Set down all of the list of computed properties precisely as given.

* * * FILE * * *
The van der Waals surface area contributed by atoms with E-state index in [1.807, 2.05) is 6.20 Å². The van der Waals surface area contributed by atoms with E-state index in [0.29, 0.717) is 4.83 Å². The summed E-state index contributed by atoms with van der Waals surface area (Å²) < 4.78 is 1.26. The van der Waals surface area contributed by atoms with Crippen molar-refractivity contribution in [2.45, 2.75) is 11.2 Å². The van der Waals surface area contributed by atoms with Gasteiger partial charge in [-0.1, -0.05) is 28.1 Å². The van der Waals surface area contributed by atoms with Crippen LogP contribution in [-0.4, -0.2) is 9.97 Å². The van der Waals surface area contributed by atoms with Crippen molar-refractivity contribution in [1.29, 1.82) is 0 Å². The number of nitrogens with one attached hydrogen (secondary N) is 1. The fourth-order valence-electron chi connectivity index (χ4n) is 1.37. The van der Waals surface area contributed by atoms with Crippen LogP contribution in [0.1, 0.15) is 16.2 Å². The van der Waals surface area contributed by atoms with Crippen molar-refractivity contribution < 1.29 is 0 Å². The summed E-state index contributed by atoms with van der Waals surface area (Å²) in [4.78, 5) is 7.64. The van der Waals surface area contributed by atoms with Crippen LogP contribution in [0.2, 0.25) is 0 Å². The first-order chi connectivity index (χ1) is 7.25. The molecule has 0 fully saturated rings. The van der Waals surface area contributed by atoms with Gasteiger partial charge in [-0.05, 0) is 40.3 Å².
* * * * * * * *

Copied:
The van der Waals surface area contributed by atoms with E-state index in [1.807, 2.05) is 6.20 Å². The van der Waals surface area contributed by atoms with E-state index in [0.29, 0.717) is 4.83 Å². The summed E-state index contributed by atoms with van der Waals surface area (Å²) < 4.78 is 1.26. The van der Waals surface area contributed by atoms with Crippen molar-refractivity contribution in [2.45, 2.75) is 11.2 Å². The van der Waals surface area contributed by atoms with Gasteiger partial charge in [-0.1, -0.05) is 28.1 Å². The van der Waals surface area contributed by atoms with Crippen LogP contribution in [-0.4, -0.2) is 9.97 Å². The van der Waals surface area contributed by atoms with Crippen molar-refractivity contribution in [1.29, 1.82) is 0 Å². The number of nitrogens with one attached hydrogen (secondary N) is 1. The fourth-order valence-electron chi connectivity index (χ4n) is 1.37. The van der Waals surface area contributed by atoms with Crippen LogP contribution in [0.1, 0.15) is 16.2 Å². The van der Waals surface area contributed by atoms with Crippen molar-refractivity contribution < 1.29 is 0 Å². The summed E-state index contributed by atoms with van der Waals surface area (Å²) in [4.78, 5) is 7.64. The van der Waals surface area contributed by atoms with Crippen LogP contribution in [0.2, 0.25) is 0 Å². The first-order chi connectivity index (χ1) is 7.25. The molecule has 0 fully saturated rings. The van der Waals surface area contributed by atoms with Gasteiger partial charge in [-0.05, 0) is 40.3 Å².